It's Up to the Judge Now in Apple's Big Anti-Trust Case

The collusion case is over. If Apple is found to have violated anti-trust law, the money damages could be huge.

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Reuters

The Department of Justice's anti-trust case alleging collusion among Apple and five major publishers to set prices on e-books ended last week. All of the publishers involved, insisting they had done nothing wrong, had already settled with DOJ and a group of state attorneys general rather than confront the very expensive litigation and the prospect of enormous fines should they lose. Only Apple went ahead with the trial, on grounds that it hadn't colluded but had actually spent weeks in early 2010 haggling with the publishers separately over terms just before the launch of the iPad and the iBookstore.

In fact, DOJ's original charges of an active conspiracy among the publishers -- Hachette, Penguin, HarperCollins, Simon & Schuster, and Macmillan -- seemed to become less clear as the courtroom testimony unfolded. According to Apple's lawyer Orin Snyder of the law firm Gibson, Dunn in his closing statement, the publishers actually fought "tooth and nail" with Apple's representatives before reaching agreements on sales terms that, while similar in concept, were not jointly devised. Federal District Judge Denise L. Cote, whose comments at the outset seemed to favor the government's case, spoke with notable admiration at the end of the three weeks about the presentations of the parties.

Publishers Lunch, the industry newsletter, quoted her as saying "the issues have somewhat shifted during the course of the trial and that's how it should be. . . . As you see it play out in the courtroom, things change a little bit and people have to stay nimble." But the next day she went on to say, "On the basis of this trial record I would find that the publishers conspired with each other in December of '09 and January of 2010 to raise eBook prices."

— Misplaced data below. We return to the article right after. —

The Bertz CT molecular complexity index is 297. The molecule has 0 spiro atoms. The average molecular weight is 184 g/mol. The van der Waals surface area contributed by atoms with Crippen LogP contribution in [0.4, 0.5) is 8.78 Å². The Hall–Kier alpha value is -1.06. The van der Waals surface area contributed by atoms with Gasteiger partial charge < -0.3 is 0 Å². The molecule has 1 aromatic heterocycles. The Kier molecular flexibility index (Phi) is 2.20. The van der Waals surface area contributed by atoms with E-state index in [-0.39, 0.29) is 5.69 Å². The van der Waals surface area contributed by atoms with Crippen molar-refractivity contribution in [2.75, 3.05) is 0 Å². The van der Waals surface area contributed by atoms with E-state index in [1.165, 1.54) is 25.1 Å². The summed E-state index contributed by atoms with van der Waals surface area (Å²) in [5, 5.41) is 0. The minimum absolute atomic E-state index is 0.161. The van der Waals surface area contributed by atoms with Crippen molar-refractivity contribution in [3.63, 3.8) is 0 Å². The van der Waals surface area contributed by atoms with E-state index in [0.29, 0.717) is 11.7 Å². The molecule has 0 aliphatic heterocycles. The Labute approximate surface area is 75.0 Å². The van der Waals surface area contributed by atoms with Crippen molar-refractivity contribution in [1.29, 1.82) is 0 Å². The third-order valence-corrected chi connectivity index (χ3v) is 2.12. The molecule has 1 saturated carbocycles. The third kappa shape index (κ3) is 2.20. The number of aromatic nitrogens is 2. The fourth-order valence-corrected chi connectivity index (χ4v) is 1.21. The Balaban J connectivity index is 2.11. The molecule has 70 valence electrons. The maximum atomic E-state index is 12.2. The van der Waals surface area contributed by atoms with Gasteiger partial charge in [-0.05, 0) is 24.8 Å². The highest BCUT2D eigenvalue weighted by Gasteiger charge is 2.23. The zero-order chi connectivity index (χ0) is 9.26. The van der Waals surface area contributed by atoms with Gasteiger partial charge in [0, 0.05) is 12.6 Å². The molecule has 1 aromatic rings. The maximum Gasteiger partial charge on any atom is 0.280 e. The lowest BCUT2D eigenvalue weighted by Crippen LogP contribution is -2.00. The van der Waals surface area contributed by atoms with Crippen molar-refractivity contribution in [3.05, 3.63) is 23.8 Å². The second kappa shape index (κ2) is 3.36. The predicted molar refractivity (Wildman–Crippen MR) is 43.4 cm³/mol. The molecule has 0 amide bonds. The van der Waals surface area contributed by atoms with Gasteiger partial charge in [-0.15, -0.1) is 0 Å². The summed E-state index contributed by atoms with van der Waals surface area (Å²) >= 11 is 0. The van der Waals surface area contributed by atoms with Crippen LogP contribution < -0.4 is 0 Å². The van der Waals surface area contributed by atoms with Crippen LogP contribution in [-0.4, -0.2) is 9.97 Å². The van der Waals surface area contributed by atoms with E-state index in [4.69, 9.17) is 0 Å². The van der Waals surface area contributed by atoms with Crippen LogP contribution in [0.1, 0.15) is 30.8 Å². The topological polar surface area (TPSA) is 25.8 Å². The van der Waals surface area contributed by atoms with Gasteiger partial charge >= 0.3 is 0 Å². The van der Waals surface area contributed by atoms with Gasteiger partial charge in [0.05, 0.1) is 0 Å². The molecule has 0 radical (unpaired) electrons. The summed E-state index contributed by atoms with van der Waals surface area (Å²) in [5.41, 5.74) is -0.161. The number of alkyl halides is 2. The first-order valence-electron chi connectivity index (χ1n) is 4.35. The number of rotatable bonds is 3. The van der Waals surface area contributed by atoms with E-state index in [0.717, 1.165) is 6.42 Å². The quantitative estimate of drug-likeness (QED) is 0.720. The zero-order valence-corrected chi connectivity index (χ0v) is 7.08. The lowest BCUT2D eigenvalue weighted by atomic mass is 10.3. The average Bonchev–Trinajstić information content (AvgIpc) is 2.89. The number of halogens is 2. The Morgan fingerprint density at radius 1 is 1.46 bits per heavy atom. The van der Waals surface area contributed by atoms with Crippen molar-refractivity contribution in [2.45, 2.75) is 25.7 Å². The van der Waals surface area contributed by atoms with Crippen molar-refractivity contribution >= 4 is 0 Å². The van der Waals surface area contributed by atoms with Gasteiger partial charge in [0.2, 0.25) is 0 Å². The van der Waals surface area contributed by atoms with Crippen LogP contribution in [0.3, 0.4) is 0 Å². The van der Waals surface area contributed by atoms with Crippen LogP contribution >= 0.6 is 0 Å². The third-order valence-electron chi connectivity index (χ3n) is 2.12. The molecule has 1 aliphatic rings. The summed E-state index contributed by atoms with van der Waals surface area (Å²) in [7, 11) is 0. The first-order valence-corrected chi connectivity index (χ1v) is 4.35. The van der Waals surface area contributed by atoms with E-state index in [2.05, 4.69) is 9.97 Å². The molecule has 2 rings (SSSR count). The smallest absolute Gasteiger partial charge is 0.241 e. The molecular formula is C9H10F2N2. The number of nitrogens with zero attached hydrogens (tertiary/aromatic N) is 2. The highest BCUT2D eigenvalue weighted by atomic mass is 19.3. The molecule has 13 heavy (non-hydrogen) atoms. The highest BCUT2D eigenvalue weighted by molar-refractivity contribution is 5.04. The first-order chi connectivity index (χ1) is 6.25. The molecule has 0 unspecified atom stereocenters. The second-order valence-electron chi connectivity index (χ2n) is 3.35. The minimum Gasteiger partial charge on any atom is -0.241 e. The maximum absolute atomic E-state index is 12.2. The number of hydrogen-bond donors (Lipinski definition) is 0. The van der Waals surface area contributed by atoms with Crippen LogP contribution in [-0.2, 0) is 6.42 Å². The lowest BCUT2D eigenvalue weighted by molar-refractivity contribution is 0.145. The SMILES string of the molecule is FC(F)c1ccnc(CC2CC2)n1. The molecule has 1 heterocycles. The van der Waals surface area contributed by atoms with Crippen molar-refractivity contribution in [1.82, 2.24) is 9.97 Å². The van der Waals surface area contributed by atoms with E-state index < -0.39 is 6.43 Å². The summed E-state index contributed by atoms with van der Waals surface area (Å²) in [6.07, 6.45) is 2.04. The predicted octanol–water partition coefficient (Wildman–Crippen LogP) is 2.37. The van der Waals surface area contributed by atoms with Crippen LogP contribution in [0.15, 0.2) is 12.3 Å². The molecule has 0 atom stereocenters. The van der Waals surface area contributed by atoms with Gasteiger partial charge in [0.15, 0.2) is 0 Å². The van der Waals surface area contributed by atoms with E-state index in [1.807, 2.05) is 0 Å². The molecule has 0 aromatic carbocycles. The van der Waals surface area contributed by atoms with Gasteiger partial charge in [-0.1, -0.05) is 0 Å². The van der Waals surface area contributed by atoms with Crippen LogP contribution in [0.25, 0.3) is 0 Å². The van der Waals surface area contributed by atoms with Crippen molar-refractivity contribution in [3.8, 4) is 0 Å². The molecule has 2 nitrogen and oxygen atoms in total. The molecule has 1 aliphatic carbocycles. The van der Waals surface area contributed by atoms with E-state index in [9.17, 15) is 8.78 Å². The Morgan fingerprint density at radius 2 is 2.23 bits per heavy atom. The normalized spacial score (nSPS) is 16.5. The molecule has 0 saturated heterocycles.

A thorough narrative of the background to the case has just been released by Publishers Weekly as an e-single bookThe Battle of $9.99, by Andrew Richard Albanese. At $1.99, it is available from e-retailers and draws adroitly on extensive legal briefs, discovery transcripts, and testimony during the trial. In fact, this e-single is a particularly good example of the evolution of digital publishing over the past three years in which scores of short books are being released by traditional and specialty publishers such as Byliner and Atavist as well as magazines, newspapers, and through a range of self-publishing options. The competition for readers, especially of these nonfiction chronicles, is a significant new factor in the book marketplace that didn't exist to any significant degree as recently as the period from 2007 to 2010, when Kindles were the dominant device and e-books were just beginning to gain popularity.

The Battle of $9.99 is just the right length to summarize how the publishers came to recognize that Amazon's pricing strategy--selling books at a loss as a draw to build the Kindle constituency--amounted to a considerable challenge to publishing's business model. The prospect of the iPad emerging as a formidable competitor to Amazon with a different approach to pricing gave the publishers considerable incentive to work with Apple. But what comes across in Albanese's reporting is less of a formal collaboration among the publishers (the DOJ's original allegations included colorful anecdotes of exclusive CEO dinners where the conspiracy was agreed) than a scramble among a group of book company executives alarmed by the overwhelming power of Amazon in the emerging e-book market. At the time the iPad was released, Amazon had 90 percent of the e-book market with its Kindles.

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Peter Osnos is a contributing writer for The Atlantic. He is the founder and editor at large of PublicAffairs books and a media fellow at the Century Foundation.

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